The Arctic Winter

From December to March, most areas in the Arctic have an average daily temperature which is less than -20C, with the coldest month often being February – as opposed to January in other Canadian localities. In the coldest parts of Canada's Arctic – the northwest and parts of Ellesmere Island – temperatures as low as -50C are not uncommon. Although this is terribly cold by any standard, there are other places in continental Canada that get colder. For example, some stations in the Yukon have recorded temperatures below -60C. It is the persistence of the cold, rather than extremely low temperatures, that defines the arctic climate. However, winter temperatures do fluctuate and do approach zero on occasion, particularly in the southeast, which is within reach of the relatively warm, moist winds blowing off the North Atlantic.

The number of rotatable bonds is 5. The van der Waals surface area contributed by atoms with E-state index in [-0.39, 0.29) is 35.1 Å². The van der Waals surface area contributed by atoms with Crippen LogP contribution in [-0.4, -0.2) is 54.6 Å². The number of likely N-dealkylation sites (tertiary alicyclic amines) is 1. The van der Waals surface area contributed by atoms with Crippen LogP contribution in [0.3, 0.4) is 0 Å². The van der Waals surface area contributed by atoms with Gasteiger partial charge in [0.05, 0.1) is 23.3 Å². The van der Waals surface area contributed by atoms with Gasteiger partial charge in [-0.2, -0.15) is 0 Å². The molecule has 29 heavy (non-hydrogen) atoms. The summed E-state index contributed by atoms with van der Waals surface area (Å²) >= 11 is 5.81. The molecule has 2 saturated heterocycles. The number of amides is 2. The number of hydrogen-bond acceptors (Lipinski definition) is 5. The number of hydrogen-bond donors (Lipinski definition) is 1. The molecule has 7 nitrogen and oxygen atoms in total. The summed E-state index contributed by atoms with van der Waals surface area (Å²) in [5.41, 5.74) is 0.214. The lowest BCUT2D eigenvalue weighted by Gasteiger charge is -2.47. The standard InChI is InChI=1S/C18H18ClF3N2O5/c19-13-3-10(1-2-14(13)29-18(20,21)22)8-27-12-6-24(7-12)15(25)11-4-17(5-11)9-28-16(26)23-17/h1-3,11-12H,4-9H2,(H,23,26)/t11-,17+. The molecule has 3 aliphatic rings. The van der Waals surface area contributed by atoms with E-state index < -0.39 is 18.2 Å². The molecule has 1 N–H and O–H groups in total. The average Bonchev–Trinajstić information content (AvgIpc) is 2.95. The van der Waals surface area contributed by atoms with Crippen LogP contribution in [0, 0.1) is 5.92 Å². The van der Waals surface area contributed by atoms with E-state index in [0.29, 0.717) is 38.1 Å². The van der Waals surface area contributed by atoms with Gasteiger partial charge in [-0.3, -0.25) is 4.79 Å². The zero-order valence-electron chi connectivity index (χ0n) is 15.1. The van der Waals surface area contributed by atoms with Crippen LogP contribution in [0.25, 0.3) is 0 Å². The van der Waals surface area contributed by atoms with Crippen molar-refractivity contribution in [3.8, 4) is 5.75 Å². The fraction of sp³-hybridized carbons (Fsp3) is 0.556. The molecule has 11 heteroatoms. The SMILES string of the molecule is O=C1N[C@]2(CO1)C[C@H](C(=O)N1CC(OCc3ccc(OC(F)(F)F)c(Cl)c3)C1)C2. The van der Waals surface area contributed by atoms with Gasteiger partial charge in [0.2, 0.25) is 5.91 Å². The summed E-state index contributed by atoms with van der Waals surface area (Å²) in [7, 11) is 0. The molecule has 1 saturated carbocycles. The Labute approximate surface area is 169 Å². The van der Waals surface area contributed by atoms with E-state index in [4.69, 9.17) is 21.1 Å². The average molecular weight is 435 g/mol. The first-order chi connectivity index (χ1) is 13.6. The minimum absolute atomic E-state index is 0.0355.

Mean daily temperature for the year
Mean daily temperature for January
Mean daily temperature for March
Mean daily temperature for July
Mean daily temperature for September

Because of the absence of sunlight in the High Arctic during winter, daily variations in temperature are much less than those experienced in southern Canada. Variations from day to day and week to week are mostly the result of changes in weather systems that cause changes in cloud cover. Generally speaking, clear days are colder than cloudy ones, and the High Arctic during winter is usually clear!